I can easily flip the bar stem and try that. How much of a setback on the seat post would you guys recommend? On this bike, it seems when I am up off the seat, the feeling is too much of my weight ends up over that front wheel and that's what I don't like about it, so I'm not sure this is going to be a fix. The top tube length seems like the key here.

    I've been pricing used frames and Trek did make a 16.5, but I am kind of leary on buying a used aluminum frame .... hard to tell what all it's been through.
    Most seem to be about an 1 inch. See if you can borrow one. I wouldn't just buy one to try.
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    Quote Originally Posted by Dr. Tweedbucket
    The top tube length seems like the key here.


    Exactly , top tube length is everything . If your position over the pedals is correct , you do not need a setback seat post . FWIW , Berkley Mike gave you some very solid advice . The force is strong in his advice , you may want to read it again .

  35. #35
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    small correction. the effective top tube length is important. there is an actual top tube length as well, which is the real length of the tube, but since it's angled, it's not the effective length.

    I must admit to being confused. I think the seat position on the 8500 is better, at least for me. I played with slightly behind as well, but I feel more effective a little slightly more forward. Of course, I have no empirical evidence (I don't time myself as that's not why I ride). I just feel less drained on certain rides.

    Mike, however, indicates that you are too far behind on the 8500 and the 8000....so you should be positioned in front of the pedals???

    I don't think your weight balance issue when you stand can be resolved entirely on measurements. When you are mashing it uphill, you're going to lean forward some. When you go downhill and stand, you'd need to lean back to ensure you are not going weight forward. Just MO, which can be entirely wrong, but it's what I do.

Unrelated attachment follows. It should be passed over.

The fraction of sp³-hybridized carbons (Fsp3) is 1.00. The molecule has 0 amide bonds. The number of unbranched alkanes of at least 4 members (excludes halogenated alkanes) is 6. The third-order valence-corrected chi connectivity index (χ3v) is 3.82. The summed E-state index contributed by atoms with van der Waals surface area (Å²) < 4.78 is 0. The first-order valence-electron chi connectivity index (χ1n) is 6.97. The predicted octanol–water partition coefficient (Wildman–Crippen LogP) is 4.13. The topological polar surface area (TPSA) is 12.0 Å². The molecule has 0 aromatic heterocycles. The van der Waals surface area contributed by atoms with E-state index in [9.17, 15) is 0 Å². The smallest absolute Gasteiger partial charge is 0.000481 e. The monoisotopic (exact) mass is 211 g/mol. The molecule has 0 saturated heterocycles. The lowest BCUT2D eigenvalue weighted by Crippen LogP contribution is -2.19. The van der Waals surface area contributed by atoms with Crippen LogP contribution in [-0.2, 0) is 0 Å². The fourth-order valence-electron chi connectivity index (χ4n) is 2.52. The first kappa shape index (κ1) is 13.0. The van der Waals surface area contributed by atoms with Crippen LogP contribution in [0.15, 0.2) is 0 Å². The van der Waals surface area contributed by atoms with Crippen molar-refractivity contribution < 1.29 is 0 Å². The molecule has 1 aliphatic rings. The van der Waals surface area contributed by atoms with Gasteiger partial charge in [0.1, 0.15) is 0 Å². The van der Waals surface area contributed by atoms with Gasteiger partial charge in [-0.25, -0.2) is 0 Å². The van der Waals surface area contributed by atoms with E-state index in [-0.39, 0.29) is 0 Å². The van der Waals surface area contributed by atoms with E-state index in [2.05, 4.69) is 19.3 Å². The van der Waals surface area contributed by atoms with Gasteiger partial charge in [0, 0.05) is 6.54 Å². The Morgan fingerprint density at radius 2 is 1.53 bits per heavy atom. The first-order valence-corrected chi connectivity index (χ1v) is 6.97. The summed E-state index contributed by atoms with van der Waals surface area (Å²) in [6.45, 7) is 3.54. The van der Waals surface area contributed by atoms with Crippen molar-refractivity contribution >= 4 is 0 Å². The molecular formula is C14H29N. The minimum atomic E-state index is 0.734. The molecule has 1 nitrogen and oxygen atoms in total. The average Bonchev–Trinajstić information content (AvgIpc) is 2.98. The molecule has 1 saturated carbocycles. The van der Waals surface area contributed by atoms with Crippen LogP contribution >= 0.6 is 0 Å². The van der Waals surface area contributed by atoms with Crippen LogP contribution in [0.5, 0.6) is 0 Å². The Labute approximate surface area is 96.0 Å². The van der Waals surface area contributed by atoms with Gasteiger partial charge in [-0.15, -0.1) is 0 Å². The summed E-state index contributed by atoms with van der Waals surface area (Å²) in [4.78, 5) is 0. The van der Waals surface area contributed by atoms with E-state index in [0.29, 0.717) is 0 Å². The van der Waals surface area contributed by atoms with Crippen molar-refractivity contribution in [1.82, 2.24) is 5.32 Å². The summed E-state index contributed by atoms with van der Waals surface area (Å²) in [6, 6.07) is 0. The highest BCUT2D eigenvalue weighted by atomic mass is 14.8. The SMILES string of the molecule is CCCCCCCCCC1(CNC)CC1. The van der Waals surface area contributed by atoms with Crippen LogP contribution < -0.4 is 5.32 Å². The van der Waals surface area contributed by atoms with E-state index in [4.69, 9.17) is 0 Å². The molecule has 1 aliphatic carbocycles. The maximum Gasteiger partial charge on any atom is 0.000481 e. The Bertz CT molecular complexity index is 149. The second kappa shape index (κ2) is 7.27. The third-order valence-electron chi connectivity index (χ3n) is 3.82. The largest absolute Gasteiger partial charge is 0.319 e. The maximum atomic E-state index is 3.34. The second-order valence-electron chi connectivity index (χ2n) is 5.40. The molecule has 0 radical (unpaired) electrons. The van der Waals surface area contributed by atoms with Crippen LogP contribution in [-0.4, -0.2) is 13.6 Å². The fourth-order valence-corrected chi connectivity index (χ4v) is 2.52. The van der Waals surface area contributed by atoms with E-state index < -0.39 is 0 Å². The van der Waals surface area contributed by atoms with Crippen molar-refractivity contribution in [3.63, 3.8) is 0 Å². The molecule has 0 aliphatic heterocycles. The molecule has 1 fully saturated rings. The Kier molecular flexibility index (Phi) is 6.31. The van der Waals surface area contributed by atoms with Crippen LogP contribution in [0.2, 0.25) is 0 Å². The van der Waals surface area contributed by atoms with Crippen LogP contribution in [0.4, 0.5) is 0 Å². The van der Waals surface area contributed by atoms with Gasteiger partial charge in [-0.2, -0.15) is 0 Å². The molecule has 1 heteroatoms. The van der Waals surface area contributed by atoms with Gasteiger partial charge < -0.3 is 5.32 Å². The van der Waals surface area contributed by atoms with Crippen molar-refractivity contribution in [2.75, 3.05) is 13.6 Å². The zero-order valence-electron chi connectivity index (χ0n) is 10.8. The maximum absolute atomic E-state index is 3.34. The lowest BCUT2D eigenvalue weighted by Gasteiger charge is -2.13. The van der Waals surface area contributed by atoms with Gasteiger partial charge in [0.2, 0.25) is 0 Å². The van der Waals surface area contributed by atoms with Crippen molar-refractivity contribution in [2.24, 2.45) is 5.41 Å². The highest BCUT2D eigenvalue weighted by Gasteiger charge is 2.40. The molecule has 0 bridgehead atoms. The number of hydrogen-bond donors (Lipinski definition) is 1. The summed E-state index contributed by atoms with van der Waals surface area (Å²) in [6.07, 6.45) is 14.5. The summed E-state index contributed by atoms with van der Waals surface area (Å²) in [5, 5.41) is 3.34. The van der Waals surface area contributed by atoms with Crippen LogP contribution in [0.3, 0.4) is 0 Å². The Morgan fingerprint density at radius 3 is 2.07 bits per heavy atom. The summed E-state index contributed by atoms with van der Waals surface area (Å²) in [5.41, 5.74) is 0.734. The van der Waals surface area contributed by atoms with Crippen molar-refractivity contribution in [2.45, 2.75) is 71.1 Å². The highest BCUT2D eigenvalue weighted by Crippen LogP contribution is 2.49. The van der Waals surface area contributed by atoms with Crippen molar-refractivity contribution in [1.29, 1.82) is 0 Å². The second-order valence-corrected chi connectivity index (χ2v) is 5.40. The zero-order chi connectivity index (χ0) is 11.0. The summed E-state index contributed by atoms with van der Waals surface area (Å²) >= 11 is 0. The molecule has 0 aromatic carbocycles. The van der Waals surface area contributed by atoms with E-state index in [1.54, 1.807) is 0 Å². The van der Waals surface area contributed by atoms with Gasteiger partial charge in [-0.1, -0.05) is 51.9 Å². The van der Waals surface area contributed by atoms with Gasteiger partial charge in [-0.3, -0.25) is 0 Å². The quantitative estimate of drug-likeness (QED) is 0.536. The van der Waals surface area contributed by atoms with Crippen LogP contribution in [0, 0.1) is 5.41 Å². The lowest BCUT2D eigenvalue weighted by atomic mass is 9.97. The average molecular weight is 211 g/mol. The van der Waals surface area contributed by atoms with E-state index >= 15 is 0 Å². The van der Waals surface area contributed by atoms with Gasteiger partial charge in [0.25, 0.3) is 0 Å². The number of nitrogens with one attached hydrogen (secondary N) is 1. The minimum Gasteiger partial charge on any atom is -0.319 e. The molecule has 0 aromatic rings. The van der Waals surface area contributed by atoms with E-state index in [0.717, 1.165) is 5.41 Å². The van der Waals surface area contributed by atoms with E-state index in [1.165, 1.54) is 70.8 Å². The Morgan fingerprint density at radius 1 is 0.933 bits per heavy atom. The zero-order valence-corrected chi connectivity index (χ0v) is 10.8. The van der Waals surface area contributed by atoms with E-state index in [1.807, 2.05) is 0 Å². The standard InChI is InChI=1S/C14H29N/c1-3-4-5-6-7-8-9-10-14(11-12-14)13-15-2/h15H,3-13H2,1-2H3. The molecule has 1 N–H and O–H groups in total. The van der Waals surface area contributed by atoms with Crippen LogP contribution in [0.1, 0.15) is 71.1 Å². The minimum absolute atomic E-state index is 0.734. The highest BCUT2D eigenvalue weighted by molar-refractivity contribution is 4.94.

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    Good eye

    Quote Originally Posted by mitzikatzi
    The Yeti has a set back seat post. I am not sure why you are so anti set back seat posts. KOPS seems to have gone out of favor as a "set" rule of bike fit. It seems up to about an inch behind the pedals seems to be acceptable. Several custom bikes i have seen posted on this forum have off set seat post fitted. As to a slightly longer stem depending on the style of riding you undertake can still deliver acceptable handling just different.

    I agree that the OP probably needs a frame bigger than the 15 inch 8500.

    Time and time again I see on this forum that VTT is all important. The general consensus given often seems to be to go with the bigger frame which I don't think is always the best solution. An article I read on bike fit said you can make a smaller frame fit (to a small degree) but a frame that is to big will always be too big. The advice was to always go with the smaller frame.
    Actually we use it because we own it and the "fit" by the man we use for our team could be accomplished without it. At the end of building the bike I just ran out of money. These guys race and I have learned to listen to them. I think a set-back on a custom ride might work for a certain type of riding but my racers attack and get on top of their pedals for power and handling.

    KOPS out of favor? It is easy to say but I don't think so. I've been using a plumb bob, a compass and ruler for years. Now we have this really cool computerized fitting system and it still comes out the same. I keep hearing people say KOPS is dead over the years but it is still a great starting point for our team usage.